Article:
Our class can take special joy and pride in this year’s commencement; our Class of ’74 scholar, Wendi Gonzalez, received her Bachelor of Architecture degree. Wendi’s five years on the Hill have been transformative  and she has the distinction of being one of three architecture graduates who have been asked to return to Ithaca in the Fall to be a freshman mentor and teacher.

Wendi certainly did the work, but our class, through your support of our Class Scholarship, was instrumental in making this opportunity possible.  In Wendi’s words:

Hello Class of 1974,

What a year it has been! I am sure none of us planned to be stuck inside and wearing masks for an entire year and a half. And yet we all persevered, learned how to use Zoom, and now see light at the end of the tunnel.

 I am happy to say I completed my architecture thesis and will be adding my book to the Fine Arts Library thesis collection as my predecessors have done before me. The Wines exam was a little harder than I thought it would be, but thankfully I made sure to carefully study Burgundy and Bordeaux. And while I was not able to sit next to my classmates and taste test in person, I did buy a few of the bottles from the list provided and was able to enjoy it with a small group of friends.

 Upon graduating I am sure there will be many tears of joy and sadness as we close this chapter to start anew. Thankfully, I have been granted a Teaching Associate position in the Architecture department, so I do not have to say goodbye quite yet.  I am ecstatic to see all the new freshmen arriving a week early to enjoy O-week in person and make their own memories on campus.

 I think of my own memories and am immediately struck with a feeling of appreciation. I am so blessed that the Class of 1974 chose to support me through my journey at Cornell. A simple thank you does not seem sufficient for what I have been fortunate to experience during my time here. I will never know how to repay such kindness except to pay it forward. I will always be grateful for the opportunities I was given.

 Thank you all so much for your support!

Best wishes,

Wendi

You have made a positive difference in the life of an extraordinary young woman!

Meet Our Christopher Reeve Scholar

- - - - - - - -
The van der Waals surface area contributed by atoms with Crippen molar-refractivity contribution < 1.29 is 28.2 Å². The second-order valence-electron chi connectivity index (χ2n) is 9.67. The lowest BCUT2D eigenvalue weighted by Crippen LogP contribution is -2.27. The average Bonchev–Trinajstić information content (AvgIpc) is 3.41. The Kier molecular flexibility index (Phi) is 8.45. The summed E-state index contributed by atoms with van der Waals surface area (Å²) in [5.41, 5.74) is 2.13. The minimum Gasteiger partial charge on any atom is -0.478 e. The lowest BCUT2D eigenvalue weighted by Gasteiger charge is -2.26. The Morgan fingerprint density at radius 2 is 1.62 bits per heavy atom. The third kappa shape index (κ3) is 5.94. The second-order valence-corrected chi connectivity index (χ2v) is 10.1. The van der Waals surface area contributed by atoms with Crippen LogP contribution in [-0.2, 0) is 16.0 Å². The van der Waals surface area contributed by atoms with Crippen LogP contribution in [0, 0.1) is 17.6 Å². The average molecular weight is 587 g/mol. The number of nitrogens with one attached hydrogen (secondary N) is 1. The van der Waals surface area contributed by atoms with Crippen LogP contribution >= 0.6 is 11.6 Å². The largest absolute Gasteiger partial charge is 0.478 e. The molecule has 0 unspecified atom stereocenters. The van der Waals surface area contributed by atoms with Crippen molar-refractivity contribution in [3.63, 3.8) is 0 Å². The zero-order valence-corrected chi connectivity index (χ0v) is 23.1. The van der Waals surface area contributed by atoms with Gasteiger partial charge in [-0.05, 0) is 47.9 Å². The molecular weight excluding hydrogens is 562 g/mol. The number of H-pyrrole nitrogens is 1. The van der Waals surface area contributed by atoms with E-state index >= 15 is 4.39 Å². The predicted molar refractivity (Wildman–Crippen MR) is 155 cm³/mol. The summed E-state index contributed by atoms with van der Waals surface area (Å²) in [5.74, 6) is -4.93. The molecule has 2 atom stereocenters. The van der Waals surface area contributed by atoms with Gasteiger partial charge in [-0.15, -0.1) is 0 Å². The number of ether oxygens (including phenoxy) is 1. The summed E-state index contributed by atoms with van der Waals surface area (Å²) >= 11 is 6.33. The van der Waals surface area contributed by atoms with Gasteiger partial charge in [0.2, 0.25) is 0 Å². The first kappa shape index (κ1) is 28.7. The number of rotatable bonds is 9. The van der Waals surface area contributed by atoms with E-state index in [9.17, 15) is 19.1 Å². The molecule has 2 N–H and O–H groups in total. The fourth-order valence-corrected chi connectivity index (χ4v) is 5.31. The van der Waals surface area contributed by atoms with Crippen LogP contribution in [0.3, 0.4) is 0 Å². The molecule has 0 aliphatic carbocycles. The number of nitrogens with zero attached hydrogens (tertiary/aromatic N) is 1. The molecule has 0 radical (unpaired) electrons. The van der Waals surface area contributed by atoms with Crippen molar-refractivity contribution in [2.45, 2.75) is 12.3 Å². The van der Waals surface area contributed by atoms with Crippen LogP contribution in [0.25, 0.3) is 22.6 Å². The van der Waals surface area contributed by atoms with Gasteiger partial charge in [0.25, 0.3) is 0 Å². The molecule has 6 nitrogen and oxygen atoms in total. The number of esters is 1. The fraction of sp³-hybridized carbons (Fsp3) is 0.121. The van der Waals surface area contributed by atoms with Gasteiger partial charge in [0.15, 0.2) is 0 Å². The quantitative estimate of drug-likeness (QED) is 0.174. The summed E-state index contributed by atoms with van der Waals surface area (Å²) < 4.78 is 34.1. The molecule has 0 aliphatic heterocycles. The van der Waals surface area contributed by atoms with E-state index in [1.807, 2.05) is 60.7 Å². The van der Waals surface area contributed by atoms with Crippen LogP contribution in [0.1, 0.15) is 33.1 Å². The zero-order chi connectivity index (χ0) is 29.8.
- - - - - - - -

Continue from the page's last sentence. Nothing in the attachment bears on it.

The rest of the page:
In the spirit of Oscars week, we—the [Notable] Class of ’74—can be proud of our support of the next generation of performing artists through our Christopher Reeve ’74 Scholarship. This Scholarship, which supports a student who is majoring in Performing and Media Arts, was established in 2006 in honor of our classmate. The plaque in the lobby of the Schwartz Center, Cornell’s performing arts venue, says it all:

Christopher Reeve ’74

1952-2004

Actor    Superman    Hero

Over the past 15 years the Reeve Scholarship has played a big part in the lives of a dozen or so extraordinary and very talented Cornellians.  The current Reeve Scholar is Thea Goldman ’22.  Thea writes:

 

This year has no doubt been a wild one. From being sent home early from my study abroad, then to catch COVID at the beginning of the pandemic, nothing about the year has been ordinary.  However, thanks to the Reeve Scholarship I have been lucky to achieve some amount of normalcy in my Cornell education. Your financial support gave me the opportunity to study abroad, which despite its hasty and unexpected ending was rewarding and exciting.  I studied in London and was able to travel throughout Europe. It was the best experience of my life and taught me so much about myself and the world.Without your support, it would have been impossible for me to continue my education. So, truly, thank you. Your support means so much to me.

If you would like to support the Reeve Scholarship and Cornellians like Thea, click HERE .

 

Now, the envelope, please…

John Foote

jhf25@cornell.edu

 

PS:  Brief Biography of Christopher Reeve

“Chris was extraordinary. He was endowed with a great many talents. He had a wonderful mind, wide ranging interests, a willingness to take risks. He was an athlete and scholar with a passion for acting, which began very early.” This is how Christopher Reeve’s mother remembered her son in 2006 newspaper article.

Chris started acting early indeed. By age nine he was already appearing in professional theater and by high school he had decided that theater was to be his life. But perhaps it was Cornell’s number one sport that caused him to become a Cornellian.   Chris, who had been the starting hockey goalie for four years at Princeton Day School, showed up at Lynah Rink in the Fall of 1970 for freshman tryouts. As he recounted. “I got absolutely shelled, and I thought, ‘You know, I’m probably going to end up with no teeth’, so I retreated to the safety of the theater department. That was the end of my hockey career. In retrospect, I made the right choice. And I still have all of my teeth.”